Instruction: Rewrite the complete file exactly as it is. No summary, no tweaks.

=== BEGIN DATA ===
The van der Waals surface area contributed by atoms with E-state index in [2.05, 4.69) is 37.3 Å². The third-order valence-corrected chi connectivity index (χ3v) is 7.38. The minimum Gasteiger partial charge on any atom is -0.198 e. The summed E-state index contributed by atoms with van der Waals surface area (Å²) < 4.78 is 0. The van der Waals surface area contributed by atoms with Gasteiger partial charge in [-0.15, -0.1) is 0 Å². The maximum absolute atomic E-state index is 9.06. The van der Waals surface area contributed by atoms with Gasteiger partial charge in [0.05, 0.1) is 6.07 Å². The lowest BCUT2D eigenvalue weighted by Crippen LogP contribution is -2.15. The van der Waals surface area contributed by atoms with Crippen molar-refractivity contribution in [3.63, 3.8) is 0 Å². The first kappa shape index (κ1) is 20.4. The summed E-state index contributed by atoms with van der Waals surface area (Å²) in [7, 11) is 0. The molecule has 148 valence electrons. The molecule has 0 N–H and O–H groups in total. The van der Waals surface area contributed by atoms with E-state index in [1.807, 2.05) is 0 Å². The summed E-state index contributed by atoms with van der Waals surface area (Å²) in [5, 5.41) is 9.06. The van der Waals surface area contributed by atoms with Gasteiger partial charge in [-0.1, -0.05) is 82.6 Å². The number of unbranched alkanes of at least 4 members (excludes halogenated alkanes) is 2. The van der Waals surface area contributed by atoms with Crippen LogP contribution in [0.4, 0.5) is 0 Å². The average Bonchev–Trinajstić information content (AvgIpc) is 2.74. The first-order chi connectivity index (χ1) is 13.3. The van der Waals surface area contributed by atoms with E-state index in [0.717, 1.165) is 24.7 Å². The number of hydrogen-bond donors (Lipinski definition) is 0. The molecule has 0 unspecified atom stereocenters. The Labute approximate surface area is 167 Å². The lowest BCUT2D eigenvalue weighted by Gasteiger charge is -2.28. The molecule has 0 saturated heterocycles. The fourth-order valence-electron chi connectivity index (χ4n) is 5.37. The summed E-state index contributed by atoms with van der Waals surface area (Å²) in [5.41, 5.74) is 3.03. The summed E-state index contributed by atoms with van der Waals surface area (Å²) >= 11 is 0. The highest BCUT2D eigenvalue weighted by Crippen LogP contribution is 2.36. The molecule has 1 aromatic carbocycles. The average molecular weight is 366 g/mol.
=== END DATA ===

The van der Waals surface area contributed by atoms with E-state index in [2.05, 4.69) is 37.3 Å². The third-order valence-corrected chi connectivity index (χ3v) is 7.38. The minimum Gasteiger partial charge on any atom is -0.198 e. The summed E-state index contributed by atoms with van der Waals surface area (Å²) < 4.78 is 0. The van der Waals surface area contributed by atoms with Gasteiger partial charge in [-0.15, -0.1) is 0 Å². The maximum absolute atomic E-state index is 9.06. The van der Waals surface area contributed by atoms with Gasteiger partial charge in [0.05, 0.1) is 6.07 Å². The lowest BCUT2D eigenvalue weighted by Crippen LogP contribution is -2.15. The van der Waals surface area contributed by atoms with Crippen molar-refractivity contribution in [3.63, 3.8) is 0 Å². The first kappa shape index (κ1) is 20.4. The summed E-state index contributed by atoms with van der Waals surface area (Å²) in [7, 11) is 0. The molecule has 148 valence electrons. The molecule has 0 N–H and O–H groups in total. The van der Waals surface area contributed by atoms with E-state index in [1.807, 2.05) is 0 Å². The summed E-state index contributed by atoms with van der Waals surface area (Å²) in [5, 5.41) is 9.06. The van der Waals surface area contributed by atoms with Gasteiger partial charge in [-0.1, -0.05) is 82.6 Å². The number of unbranched alkanes of at least 4 members (excludes halogenated alkanes) is 2. The van der Waals surface area contributed by atoms with Crippen LogP contribution in [0.4, 0.5) is 0 Å². The average Bonchev–Trinajstić information content (AvgIpc) is 2.74. The first-order chi connectivity index (χ1) is 13.3. The van der Waals surface area contributed by atoms with E-state index in [0.717, 1.165) is 24.7 Å². The number of hydrogen-bond donors (Lipinski definition) is 0. The molecule has 0 unspecified atom stereocenters. The Labute approximate surface area is 167 Å². The lowest BCUT2D eigenvalue weighted by Gasteiger charge is -2.28. The molecule has 0 saturated heterocycles. The fourth-order valence-electron chi connectivity index (χ4n) is 5.37. The summed E-state index contributed by atoms with van der Waals surface area (Å²) in [5.41, 5.74) is 3.03. The summed E-state index contributed by atoms with van der Waals surface area (Å²) >= 11 is 0. The highest BCUT2D eigenvalue weighted by Crippen LogP contribution is 2.36. The molecule has 1 aromatic carbocycles. The average molecular weight is 366 g/mol.